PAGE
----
This year, The Pelican, Finn Juhl’s distinctively formed chair, celebrates its 75th anniversary as Onecollection’s most successful Finn Juhl re-launch. To mark the anniversary, Onecollection has just launched a special artwork edition of the chair adorned with Asger Jorn’s drawing Macbeth.

The generously padded Pelican was among the very first pieces Finn Juhl designed for his own home. However, when the chair was first introduced in 1940, the main reaction was one of astonishment and confusion. Initially, the name The Pelican was quite certainly not meant as a compliment. During the following 60 years, no one spoke of the peculiar Pelican. The chair only got a new lease of life when it was re-launched and manufactured Again by Onecollection 15 years ago. According to director Henrik Sørensen there was no doubt that this was the chair he and his co-director Ivan Hansen wanted to revive when they got the chance. ”It was particularly the organic form of The Pelican which was completely unique and typical of Finn Juhl. You can say that the chair consists of a ‘body’ that fits into any environment. It works straight and angular, you can sit in it in many different positions and it is still very comfortable. Finn Juhl didn’t want to dictate how his furniture must be used. His starting point was always the human body, which is the reason why The Pelican is such a pleasure to sit in,” Sørensen explains. These qualities have, like many other Finn Juhl pieces, made the chair highly popular in its old age. ”When we started producing the chair, it provoked many reactions. People clearly had an opinion about the chair, it wasn’t just another anonymous piece of furniture. Today it is one of our most popular and iconic Finn Juhl chairs,” says Sørensen.

Inspired by art

To celebrate The Pelican’s anniversary Onecollection has, in collaboration with
the design company Domicileculture, created a special edition of The Pelican. Adorned with Asger Jorn’s drawing Macbeth, the chair unites two of Denmark’s most famous artists, Finn Juhl and Asger Jorn, in a piece of ‘art within art’, a new platform between art and furniture. Juhl and Jorn were children of the same era. Finn Juhl was a pioneer as the first furniture designer who took an artistic approach to his trade. He found huge inspiration in modern art of the 1930s. The Pelican is an excellent example of this: its soft organic form practically appears as a sculpture. Jorn was an extremely versatile artist, working in painting, drawing, ceramics, printing, sculpture and as a writer. He is seen as one of the most important Danish artists of the 20th century. But even though Juhl and Jorn worked in different fields, they knew each other and without a doubt inspired each other. To Daniel Schou, creative director at Domicileculture, who has been granted the rights from Museum Jorn to produce textiles with Asger Jorn’s designs, the new Pelican upholstery is a dream come true. “To me, Finn Juhl is synonymous for quality craftsmanship and unique aesthetics. He is the perfect match for Asger Jorn’s artwork,” Daniel Schou explains.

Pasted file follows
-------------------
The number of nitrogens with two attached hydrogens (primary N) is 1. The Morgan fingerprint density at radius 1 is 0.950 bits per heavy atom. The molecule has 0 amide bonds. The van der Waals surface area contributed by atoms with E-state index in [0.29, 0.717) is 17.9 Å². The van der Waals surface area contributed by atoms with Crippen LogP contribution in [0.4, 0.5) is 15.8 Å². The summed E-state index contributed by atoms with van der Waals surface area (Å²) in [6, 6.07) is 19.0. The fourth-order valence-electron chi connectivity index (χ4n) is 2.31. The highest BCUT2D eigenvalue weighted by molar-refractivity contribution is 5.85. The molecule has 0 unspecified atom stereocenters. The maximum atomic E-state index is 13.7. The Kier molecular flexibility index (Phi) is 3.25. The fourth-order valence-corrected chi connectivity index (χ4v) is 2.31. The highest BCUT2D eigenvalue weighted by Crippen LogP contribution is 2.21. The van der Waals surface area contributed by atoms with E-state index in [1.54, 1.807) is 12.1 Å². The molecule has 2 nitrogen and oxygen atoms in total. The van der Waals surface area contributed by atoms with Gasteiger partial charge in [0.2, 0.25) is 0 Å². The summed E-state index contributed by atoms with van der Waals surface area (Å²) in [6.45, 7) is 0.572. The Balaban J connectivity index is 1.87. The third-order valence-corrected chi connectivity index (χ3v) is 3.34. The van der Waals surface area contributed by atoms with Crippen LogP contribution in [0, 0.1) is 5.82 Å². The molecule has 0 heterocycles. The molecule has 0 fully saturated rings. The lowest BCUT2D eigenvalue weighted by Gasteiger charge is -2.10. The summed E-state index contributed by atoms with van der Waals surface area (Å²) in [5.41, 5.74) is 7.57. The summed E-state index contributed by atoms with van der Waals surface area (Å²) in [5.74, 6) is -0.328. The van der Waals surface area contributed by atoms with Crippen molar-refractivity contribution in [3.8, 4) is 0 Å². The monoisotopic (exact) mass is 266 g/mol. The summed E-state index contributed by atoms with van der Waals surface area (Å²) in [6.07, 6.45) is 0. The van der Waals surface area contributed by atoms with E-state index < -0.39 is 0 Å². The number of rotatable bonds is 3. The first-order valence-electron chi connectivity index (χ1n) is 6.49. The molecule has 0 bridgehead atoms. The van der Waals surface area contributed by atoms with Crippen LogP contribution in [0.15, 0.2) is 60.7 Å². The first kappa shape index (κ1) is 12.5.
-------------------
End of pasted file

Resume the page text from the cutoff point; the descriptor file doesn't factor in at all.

Reviving Finn Juhl

Like all of Finn Juhl’s furniture, The Pelican’s revival has come about largely thanks to the hard work of Henrik Sørensen and Ivan Hansen. After a decade within the industry they established Onecollection in Sørensen’s mother’s laundry room in Odense in 1990. In the following years they built up a furniture collection by contemporary Danish designers as well as a reputation for their dedicated and quality conscious approach to furniture. Then, in 1998, rather out of the blue, Ivan Hansen and Henrik Sørensen received a call from Hanne Wilhelm Hansen, the widow of Finn Juhl. She asked them to help her remake a model of Finn Juhl’s Sofa 57 for an exhibition in honour of the architect. The phone call was the beginbeginning of a spectacular event in Danish design, the revival of Finn Juhl’s furniture designs. Impressed by Onecollection’s work, Hanne Wilhem Hansen decided to give the company the rights to reproduce Finn Juhl’s furniture, some of which like The Pelican, which by then existed in only a couple of handmade units from the 1940’s and ’50s. The two self confessed furniture nerds were beyond ecstatic, but not everyone shared their conviction. “When we first exhibited a Juhl sofa at a furniture show, there wasn’t one single Danish furniture trader who believed in it. We were told outright: you’re not going to be able to sell that. But slowly we started building a network of dedicated, quirky design traders,” says Sørensen. Eventually, the rest of the design world jumped on the bandwagon and today much of Juhl’s furniture is like The Pelican, flying on the wings of love from design fans all over the World.

By Signe Hansen | Photos:


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